I play E♭ tuba in a wind orchestra, and we always get the notes written in concert pitch, and we have to logically "transpose" to the instrument key on the fly.

How common is this approach? Why is it done?

Additional info to clarify:

When I was first learning to play tuba as a child in the school band, I always got to play sheet music written in G clef transposed for E♭ tuba. This means when the sheet note say C, it is really the tone E♭ in natural concert key.

This site gives a good basic understanding about what this is all about.


Concert pitch:

Example written in F clef (or bass clef) for concert pitch (or C tuba)
These notes read and sound as:

E D♭ C B B

Note that this is using bass-clef (or F-clef), which is below the G-clef - think of the lowest line in a note system for piano.

Transposed for E♭ tuba:

Example written in G clef for E♭ tuba
These notes read as:

C♯ B♭ A G♯ G♯

but sound as:

E D♭ C B B

Note that this is written in the G-clef, because it is transposed to look the same as if you played a transposed sheet for trumpet (or any other instrument).


It is most common to write tuba notation in concert pitch, and not the transposed version.
My question is WHY?


7 Answers 7


The composers/arrangers/publishers of tuba parts and sheet music have no idea what key of instrument you play!

In Europe, the Eb tuba is fairly widespread, but the standard issue tuba in American school bands is actually keyed in Bb!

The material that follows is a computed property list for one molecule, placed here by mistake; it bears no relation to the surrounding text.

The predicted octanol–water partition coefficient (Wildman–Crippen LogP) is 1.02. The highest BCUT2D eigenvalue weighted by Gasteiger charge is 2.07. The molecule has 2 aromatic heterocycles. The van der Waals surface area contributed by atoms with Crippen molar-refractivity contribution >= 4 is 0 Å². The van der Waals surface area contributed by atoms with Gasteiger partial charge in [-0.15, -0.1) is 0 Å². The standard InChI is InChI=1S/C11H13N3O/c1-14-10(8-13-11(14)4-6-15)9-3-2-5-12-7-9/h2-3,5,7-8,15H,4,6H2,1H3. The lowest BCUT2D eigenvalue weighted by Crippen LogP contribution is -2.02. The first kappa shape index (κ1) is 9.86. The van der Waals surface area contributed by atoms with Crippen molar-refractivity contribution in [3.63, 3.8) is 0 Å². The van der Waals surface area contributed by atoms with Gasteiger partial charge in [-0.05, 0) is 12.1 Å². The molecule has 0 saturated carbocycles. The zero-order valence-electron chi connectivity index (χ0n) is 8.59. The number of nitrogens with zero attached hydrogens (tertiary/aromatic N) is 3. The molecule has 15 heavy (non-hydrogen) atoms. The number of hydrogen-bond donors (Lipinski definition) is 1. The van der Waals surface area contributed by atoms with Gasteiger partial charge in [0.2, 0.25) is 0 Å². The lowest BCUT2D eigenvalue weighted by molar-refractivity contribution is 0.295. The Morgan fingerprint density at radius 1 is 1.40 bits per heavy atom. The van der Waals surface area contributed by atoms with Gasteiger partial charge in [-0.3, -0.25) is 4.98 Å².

In a conservatory, you will find tuba players who own multiple instruments for a wide variety of different playing engagements. What's more, these instruments will further vary by size (tuba size, i.e. 3/4, 4/4, 5/4). Tuba players don't want to use their largest equipment for playing in a brass quintet, for example, but they will need the largest instrument they have if they're going to play in an orchestra! Due to the wide variety of instruments out there being played for different reasons, it's impractical for publishers to ship three copies of music written in Bb, C, and Eb for every piece. You also don't want to exclude people who only own one type of tuba from playing your music.

A side note about differences between American and European bands: Most American wind bands include brass, reeds, and percussion. The low brass can be easily grouped together because the trombone, euphonium/baritone, and tubas all read concert pitch music in bass clef despite being pitched in Bb.

In contrast, western Europe has a very popular brass band tradition that excludes reed instruments. The brass instruments are more diverse as a result, and for instruments such as the euphonium, playing technique is taken from the top of the ensemble instead of grouping with the bottom. That is, cornet technique is very similar to euphonium technique, and as a result, euphoniums read treble clef music in Bb just like the cornets do. The same is true for trombones for a similar reason. The tuba is still excluded from this for the reasons mentioned above, but the cultural distinction is very interesting and relevant for all of the other brass instruments that typically don't transpose.